“People are left in a state of limbo of not knowing if they were exposed or not — or if they were, what the implications are for their health,” said Dr. Nicole Lurie, who oversaw federal public health responses to the Superstorm Sandy and Deepwater Horizon disasters while at the U.S. Department of Health and Human Services.
Scientists say the paucity of data also could hamstring efforts to prepare for and mitigate damage from future violent weather events that climatologists predict will happen with increasing frequency.”
When it meets moisture, hydrogen chloride gas becomes hydrochloric acid, which can burn, suffocate and kill.
Between lulls in Harvey’s pounding torrents on Aug. 28, an 18-inch pipeline leak at Williams Midstream Services Inc. unleashed a plume of the chemical near the intersection of two major highways in La Porte, southeast of Houston, where the San Jacinto River meets the 50-mile ship channel. It’s the petrochemical corridor’s main artery that empties into Galveston Bay.
A toxic cloud spread about a quarter-mile in an industrial sector as firefighters and police rushed to shut down roads, blared neighborhood sirens and robo-dispatched phone and text messages warning people to stay indoors.
Two hours ticked by before a county hazardous materials response unit — lucky to find a road not under water — arrived and ended the danger with the help of a crew from a nearby plant.
The spill was among dozens barely noticed at the time, records show. A county pollution control inspector, Johnathan Martin, wrote in his report that he could not safely monitor the toxic plume but believed it did not reach homes less than a mile away. There were no reports of injuries.
On land, the deluge — five feet of rain in some spots — appears to have scoured the top soil, according to separate testing efforts by scientists from Texas A&M and Rice universities.
The Texas A&M collection of 24 samples — taken in September from lawns mainly in a neighborhood near Valero Energy Corp.’s refinery — turned up only low traces of petroleum and petrochemical-related compounds.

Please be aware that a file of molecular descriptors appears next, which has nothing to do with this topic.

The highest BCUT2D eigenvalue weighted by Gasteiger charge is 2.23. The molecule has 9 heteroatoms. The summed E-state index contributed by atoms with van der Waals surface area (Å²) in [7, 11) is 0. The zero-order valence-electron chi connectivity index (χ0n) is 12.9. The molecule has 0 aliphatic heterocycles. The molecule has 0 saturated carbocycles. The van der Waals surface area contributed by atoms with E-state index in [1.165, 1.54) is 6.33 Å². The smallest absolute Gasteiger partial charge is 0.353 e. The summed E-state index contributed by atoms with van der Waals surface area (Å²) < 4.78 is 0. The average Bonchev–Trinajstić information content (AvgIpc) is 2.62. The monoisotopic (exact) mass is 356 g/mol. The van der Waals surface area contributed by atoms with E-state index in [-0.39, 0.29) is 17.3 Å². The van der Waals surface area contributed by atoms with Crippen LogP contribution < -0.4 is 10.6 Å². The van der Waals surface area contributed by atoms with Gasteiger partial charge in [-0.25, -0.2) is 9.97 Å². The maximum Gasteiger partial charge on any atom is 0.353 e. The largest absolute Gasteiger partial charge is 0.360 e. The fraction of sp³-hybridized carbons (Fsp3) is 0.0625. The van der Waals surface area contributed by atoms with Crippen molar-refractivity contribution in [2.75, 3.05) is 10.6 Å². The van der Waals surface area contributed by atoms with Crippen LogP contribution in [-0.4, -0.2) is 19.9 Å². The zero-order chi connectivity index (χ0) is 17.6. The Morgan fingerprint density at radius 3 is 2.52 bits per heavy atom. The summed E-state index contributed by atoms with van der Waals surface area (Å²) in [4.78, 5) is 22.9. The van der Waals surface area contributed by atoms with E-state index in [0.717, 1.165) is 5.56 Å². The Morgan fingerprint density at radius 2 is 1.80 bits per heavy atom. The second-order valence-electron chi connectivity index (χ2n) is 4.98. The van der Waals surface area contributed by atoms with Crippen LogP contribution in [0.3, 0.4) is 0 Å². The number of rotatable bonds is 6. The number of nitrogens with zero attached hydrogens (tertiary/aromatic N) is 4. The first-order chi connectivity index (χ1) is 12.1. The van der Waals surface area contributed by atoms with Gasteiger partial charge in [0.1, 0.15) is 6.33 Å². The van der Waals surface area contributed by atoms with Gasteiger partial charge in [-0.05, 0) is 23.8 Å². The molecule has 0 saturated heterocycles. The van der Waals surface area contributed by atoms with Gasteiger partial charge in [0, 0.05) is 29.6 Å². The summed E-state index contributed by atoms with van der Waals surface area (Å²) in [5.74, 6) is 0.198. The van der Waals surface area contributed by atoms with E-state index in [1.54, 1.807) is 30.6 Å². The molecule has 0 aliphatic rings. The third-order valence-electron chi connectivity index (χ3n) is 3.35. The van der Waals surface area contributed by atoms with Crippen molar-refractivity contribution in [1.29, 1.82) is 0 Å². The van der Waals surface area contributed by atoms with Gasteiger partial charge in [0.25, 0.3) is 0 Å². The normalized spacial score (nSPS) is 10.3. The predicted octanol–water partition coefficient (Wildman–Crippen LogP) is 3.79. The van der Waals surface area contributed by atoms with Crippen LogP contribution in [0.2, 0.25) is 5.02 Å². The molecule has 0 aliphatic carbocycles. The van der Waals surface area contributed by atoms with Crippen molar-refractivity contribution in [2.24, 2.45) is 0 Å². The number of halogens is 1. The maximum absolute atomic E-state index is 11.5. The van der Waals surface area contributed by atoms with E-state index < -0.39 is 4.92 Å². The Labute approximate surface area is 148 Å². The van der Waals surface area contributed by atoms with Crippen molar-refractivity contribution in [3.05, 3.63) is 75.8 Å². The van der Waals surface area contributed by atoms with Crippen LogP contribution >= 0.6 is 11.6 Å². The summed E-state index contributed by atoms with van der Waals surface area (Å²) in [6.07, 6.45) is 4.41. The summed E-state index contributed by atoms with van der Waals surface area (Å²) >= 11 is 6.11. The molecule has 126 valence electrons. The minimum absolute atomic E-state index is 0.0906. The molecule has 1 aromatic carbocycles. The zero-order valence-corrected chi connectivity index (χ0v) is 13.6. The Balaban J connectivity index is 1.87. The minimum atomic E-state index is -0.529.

“As expected the rains washed most things out,” said Texas A&M research leader Anthony Knap.
Rice researchers tested soil at a school and park in Baytown, east across Upper Galveston Bay, where residents said floodwaters rushed in from the 3,400-acre ExxonMobil refinery and chemical plant. They also sampled in Galena Park, a community of 11,000 hemmed in by heavy industry along the ship channel, just east of downtown.
Only one of the nine samples collected by Rice researchers showed elevated levels of petroleum-related toxins, according to an independent chemical analysis funded by the AP-Chronicle collaboration. Collected in Galena Park, it showed the presence of benzo(a)pyrene, a known carcinogen, at levels just above what the EPA deems a cancer risk.
Jessica Chastain lives a block away.
During Harvey’s three-day downpour, the nearby Panther Creek swallowed Chastain’s home, forcing the 36-year-old mother and four of her children to swim across the street to the safety of her parents’ two-story house, through slimy brownish-black water that smelled like a “rotten sewer,” said Chastain. “It had a coat of film over it. I’m not sure what it was. It was probably oil.”
Her children — 15, 11, 9 and 6 — all developed skin infections and strep throat, she said.
Her youngest still “cries when it rains hard,” she said. “‘Is it going to flood?’ he asks.”
The creek, which empties into the nearby ship channel, had backed up from flooded chemical plants and tank farms.
A number of Harvey-related spills occurred near Chastain’s home, including the 460,000-gallon gasoline spill at a Magellan Midstream Partners tank farm and nearly 52,000 pounds of crude oil from a Seaway Crude Pipeline Inc. tank.
Samples taken in October at a Houston park upstream of the ship channel showed elevated levels of dioxins, PCBs and hazardous chemicals typically created in the burning of oil, coal and gas, said Jennifer Horney, an A&M epidemiology professor who conducted testing for the city.
Benzo(a)pyrene was among the chemicals found in sediment on the banks of Brays Bayou at the park, a popular recreation site with baseball diamonds, soccer pitches and bicycle pathways.
“It’s coal tar and it’s a known carcinogen and mostly you find it in industrial settings,” said Horney. “We know the ship channel — or the bayou — was (up) in that park.”
While worrisome, the levels at the park were not high enough to trigger a cleanup under EPA standards, she said. Neither Houston nor Texas A&M officials have publicly released those test results, which the city health department’s chief environmental science officer, Loren Raun, said showed “nothing of concern for human health risk.”
The surface soil scrubbing that scientists believe occurred during Harvey means contaminants likely migrated downstream, said Hanadi Rifai. The head of the University of Houston’s environmental engineering program, she has been studying pollution in the watershed for more than two decades.
“That soil ended up somewhere,” Rifai said. “The net result on Galveston Bay is going to be nothing short of catastrophic.”
-Joint Associated Press and Houston Chronicle Investigation
© 2018 The Canadian Press